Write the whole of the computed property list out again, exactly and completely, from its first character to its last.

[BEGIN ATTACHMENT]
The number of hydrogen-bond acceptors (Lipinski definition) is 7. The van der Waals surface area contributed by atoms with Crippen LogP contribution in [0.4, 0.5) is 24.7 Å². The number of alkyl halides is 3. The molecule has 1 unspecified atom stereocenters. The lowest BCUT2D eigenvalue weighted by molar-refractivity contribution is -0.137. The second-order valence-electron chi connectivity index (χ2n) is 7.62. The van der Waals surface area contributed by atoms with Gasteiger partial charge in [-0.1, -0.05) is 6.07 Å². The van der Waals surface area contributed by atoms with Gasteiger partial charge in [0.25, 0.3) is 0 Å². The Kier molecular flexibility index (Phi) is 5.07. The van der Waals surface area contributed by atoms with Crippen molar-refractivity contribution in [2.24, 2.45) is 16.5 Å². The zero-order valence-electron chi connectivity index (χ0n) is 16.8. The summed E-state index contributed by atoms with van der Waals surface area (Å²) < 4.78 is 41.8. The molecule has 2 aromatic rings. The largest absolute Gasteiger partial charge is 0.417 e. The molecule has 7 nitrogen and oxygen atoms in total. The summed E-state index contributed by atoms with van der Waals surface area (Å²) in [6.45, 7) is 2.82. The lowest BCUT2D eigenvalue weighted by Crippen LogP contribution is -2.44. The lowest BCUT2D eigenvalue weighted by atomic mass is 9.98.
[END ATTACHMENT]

The number of hydrogen-bond acceptors (Lipinski definition) is 7. The van der Waals surface area contributed by atoms with Crippen LogP contribution in [0.4, 0.5) is 24.7 Å². The number of alkyl halides is 3. The molecule has 1 unspecified atom stereocenters. The lowest BCUT2D eigenvalue weighted by molar-refractivity contribution is -0.137. The second-order valence-electron chi connectivity index (χ2n) is 7.62. The van der Waals surface area contributed by atoms with Gasteiger partial charge in [-0.1, -0.05) is 6.07 Å². The van der Waals surface area contributed by atoms with Gasteiger partial charge in [0.25, 0.3) is 0 Å². The Kier molecular flexibility index (Phi) is 5.07. The van der Waals surface area contributed by atoms with Crippen molar-refractivity contribution in [2.24, 2.45) is 16.5 Å². The zero-order valence-electron chi connectivity index (χ0n) is 16.8. The summed E-state index contributed by atoms with van der Waals surface area (Å²) < 4.78 is 41.8. The molecule has 2 aromatic rings. The largest absolute Gasteiger partial charge is 0.417 e. The molecule has 7 nitrogen and oxygen atoms in total. The summed E-state index contributed by atoms with van der Waals surface area (Å²) in [6.45, 7) is 2.82. The lowest BCUT2D eigenvalue weighted by Crippen LogP contribution is -2.44. The lowest BCUT2D eigenvalue weighted by atomic mass is 9.98.